Clarification of adhesive interactions in semiconductor packages can improve reliability of power electronics. In this study, the adhesion interfaces between the epoxy molding compound and Cu-based lead frames were analyzed using the density functional theory. A resin fragment was prepared based on the polymer framework formed in the curing reaction of epoxy cresol novolac (ECN) and phenol novolac (PN), which are typical molding materials. The resin fragment was optimized on the surfaces of Cu and Cu2O. We calculated the charge density differences for adhesion structures and discussed the origin of adhesive interactions. The ECN-PN fragment's adhesion to the Cu surface relied mainly on dispersion forces, whereas in the case of Cu2O, the resin bonded chemically to the surface via (1) σ-bonds formed between the ECN-PN's OH group oxygen and coordinatively unsaturated copper (CuCUS) and (2) hydrogen bonds between resin's OH groups and coordinatively unsaturated oxygen (OCUS) located close to to CuCUS, resulting in a stable adhesive structure. The energy required to detach the resin fragment from the optimized structure was determined using the nudged elastic band method in each model of the adhesive interface. Morse potential curve was used to approximate the obtained energy, and the energy differentiation by detachment distance yielded the theoretical adhesive force. The maximum adhesive stress was 1.6 and 2.2 GPa for the Cu and Cu2O surfaces, respectively. The extent to which the ECN-PN fragment bonded to the Cu2O surface stabilized was 0.5 eV higher than in the case of the Cu surface.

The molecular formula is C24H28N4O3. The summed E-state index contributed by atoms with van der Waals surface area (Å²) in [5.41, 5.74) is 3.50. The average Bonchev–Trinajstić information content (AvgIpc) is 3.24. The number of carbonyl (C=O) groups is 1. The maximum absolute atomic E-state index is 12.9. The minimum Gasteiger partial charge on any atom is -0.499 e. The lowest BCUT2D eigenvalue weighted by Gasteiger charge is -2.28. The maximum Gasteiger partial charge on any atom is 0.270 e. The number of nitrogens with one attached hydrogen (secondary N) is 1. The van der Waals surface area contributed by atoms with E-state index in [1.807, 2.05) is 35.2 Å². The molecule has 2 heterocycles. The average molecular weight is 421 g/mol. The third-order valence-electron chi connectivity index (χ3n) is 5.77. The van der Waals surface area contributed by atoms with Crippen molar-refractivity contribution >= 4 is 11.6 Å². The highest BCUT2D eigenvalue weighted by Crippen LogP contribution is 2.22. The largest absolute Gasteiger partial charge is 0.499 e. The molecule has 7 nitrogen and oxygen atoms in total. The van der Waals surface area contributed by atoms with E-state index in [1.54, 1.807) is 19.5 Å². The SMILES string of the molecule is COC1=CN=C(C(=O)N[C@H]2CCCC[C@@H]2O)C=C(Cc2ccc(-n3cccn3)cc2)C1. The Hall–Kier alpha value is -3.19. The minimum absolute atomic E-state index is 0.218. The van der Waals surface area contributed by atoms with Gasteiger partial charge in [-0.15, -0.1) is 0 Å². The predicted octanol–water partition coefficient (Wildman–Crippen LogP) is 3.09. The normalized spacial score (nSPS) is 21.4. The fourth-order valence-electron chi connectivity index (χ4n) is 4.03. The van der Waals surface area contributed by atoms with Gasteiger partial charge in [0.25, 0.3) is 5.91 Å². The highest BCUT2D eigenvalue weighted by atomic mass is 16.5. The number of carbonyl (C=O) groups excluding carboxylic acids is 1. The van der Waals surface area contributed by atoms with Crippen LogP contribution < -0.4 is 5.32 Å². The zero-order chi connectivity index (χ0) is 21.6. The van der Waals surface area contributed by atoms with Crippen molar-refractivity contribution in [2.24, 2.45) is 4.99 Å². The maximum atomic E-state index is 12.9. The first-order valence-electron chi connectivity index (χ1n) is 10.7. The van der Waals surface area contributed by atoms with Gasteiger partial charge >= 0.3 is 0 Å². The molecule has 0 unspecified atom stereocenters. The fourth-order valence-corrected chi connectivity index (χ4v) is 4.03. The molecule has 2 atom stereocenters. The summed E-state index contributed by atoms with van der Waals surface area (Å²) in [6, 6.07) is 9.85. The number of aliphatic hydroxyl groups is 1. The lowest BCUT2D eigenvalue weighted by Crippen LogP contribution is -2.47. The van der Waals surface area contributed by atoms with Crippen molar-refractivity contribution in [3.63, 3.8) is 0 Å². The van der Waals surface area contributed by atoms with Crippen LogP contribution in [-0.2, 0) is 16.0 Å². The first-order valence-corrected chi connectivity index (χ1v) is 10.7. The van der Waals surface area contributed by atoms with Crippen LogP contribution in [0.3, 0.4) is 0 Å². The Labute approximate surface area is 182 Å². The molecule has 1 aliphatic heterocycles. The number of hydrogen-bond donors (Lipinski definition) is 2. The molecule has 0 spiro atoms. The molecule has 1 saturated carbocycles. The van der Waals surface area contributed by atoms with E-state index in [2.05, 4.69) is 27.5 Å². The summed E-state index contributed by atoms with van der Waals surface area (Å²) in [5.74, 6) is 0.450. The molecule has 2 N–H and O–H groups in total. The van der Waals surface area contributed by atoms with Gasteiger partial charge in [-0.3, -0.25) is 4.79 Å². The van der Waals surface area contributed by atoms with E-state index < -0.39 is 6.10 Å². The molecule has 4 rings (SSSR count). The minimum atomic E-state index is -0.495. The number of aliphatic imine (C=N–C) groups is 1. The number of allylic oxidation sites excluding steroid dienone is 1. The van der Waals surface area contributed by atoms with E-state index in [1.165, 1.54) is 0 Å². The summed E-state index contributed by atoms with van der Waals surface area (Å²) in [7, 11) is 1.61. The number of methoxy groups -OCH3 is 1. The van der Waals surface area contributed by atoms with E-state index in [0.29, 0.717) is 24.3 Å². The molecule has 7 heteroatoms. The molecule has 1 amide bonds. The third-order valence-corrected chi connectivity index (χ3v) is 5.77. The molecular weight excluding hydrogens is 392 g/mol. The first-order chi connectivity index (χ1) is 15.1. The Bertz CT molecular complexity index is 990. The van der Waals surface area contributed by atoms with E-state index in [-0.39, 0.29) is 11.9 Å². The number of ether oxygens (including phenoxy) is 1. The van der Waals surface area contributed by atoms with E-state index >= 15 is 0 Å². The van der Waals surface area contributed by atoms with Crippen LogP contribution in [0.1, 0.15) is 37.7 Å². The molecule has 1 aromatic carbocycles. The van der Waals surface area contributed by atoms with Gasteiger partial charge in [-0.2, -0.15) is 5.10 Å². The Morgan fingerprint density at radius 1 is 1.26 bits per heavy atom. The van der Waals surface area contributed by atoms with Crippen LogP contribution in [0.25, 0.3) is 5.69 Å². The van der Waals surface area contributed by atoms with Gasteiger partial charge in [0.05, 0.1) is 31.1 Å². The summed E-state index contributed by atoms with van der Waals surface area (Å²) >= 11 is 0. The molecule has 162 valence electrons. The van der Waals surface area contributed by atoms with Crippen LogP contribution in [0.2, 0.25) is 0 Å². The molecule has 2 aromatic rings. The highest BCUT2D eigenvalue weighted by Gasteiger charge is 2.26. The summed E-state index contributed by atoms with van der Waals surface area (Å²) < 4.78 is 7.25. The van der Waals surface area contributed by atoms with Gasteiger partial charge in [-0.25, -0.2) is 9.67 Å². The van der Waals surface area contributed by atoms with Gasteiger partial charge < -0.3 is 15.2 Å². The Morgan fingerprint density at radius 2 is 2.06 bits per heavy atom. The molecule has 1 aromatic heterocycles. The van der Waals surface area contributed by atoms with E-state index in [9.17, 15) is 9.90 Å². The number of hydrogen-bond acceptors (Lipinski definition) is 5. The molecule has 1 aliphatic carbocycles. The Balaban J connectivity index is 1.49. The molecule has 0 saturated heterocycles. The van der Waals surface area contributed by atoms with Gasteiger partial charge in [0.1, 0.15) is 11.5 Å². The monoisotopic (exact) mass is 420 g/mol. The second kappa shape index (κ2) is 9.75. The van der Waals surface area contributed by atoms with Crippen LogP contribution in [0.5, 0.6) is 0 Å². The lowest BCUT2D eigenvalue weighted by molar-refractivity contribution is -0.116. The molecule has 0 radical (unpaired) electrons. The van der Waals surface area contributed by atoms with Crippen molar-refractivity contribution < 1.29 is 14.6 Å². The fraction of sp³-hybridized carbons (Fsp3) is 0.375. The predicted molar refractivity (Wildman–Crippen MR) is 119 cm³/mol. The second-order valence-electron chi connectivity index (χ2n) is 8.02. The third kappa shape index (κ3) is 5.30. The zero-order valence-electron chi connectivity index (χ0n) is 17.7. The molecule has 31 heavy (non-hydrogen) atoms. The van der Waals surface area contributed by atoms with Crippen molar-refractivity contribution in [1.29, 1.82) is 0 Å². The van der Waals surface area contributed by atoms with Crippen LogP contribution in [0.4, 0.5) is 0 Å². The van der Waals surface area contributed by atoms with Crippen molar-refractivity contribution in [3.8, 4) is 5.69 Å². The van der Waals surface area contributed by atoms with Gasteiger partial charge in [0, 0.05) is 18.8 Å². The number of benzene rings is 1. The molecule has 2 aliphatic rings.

All Science Journal Classification (ASJC) codes
- Chemical Engineering(all)